Family members on your policy

Adding a spouse and/or dependent children to your policy will increase your premium. However, keeping family members on a single plan is usually cheaper than the combined costs of getting separate plans for family members in your home. You can usually keep your children on your policy until they turn 26.

Plan category

The ACA standardized the categories of coverage that insurance companies offer. Of the four “metal” categories — Bronze, Silver, Gold and Platinum — Bronze offers the lowest premiums, while Platinum provides the most coverage.

Catastrophic plans are available to those under the age of 30 and others meeting financial hardship criteria. With high deductibles, catastrophic plans usually result in the highest out-of-pocket costs, but they also cover three primary care visits before you reach your deductible.

You can also usually choose from among different types of plans within each category. Depending on the company, you may see choices such as health maintenance organizations (HMOs) and/or preferred provider organizations (PPOs). In general, PPOs tend to have higher premiums than HMOs in the same category.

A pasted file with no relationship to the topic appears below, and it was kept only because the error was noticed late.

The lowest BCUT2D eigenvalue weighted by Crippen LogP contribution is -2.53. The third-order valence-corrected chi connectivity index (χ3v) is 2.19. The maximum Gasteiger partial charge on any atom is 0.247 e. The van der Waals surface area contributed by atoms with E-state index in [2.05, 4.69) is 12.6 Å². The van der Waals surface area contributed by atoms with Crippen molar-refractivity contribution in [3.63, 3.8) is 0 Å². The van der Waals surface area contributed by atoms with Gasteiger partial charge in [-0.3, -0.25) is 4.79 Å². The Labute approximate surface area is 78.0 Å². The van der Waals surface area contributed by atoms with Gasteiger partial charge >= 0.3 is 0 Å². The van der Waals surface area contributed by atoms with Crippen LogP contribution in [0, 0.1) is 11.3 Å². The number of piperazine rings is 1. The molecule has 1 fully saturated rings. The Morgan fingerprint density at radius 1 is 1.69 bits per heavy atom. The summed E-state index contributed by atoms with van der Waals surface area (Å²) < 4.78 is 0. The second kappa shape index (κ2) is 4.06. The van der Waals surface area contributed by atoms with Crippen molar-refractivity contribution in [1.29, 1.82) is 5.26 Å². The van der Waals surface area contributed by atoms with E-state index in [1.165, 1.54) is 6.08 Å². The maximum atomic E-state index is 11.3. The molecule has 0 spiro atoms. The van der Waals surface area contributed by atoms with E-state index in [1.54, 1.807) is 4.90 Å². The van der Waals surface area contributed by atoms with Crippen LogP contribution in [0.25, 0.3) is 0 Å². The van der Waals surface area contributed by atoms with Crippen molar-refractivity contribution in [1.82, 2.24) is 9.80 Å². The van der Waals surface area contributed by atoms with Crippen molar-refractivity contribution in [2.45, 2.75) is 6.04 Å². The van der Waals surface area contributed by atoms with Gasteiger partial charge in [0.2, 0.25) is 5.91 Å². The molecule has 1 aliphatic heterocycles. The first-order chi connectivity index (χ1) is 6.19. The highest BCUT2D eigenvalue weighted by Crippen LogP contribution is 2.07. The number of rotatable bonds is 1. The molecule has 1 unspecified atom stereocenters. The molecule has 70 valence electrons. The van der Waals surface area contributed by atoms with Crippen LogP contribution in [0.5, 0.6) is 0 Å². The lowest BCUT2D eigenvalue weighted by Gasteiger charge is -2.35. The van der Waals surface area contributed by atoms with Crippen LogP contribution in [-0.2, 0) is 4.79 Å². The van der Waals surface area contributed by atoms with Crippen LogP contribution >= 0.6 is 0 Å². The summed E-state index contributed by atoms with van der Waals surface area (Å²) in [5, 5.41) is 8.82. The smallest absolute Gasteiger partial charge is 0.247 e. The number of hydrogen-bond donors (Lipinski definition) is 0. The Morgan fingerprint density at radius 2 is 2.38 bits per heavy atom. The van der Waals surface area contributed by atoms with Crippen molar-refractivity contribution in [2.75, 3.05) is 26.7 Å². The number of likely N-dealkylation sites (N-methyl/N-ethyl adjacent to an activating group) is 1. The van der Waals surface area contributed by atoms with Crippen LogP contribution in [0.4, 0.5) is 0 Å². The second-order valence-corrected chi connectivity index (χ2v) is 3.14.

Learn more about the differences between HMOs and PPOs.

Health insurance disparities by race and ethnicity

Racial disparities in healthcare image

People of color face greater challenges when it comes to both health care and health insurance. Black, Hispanic and other communities of color are less likely to have health insurance and more likely to experience higher rates of illness and death.

Key findings:

  • People of color are two to three times more likely not to have health insurance.
  • In 11 states, more than 20% of Hispanic residents don’t have health insurance.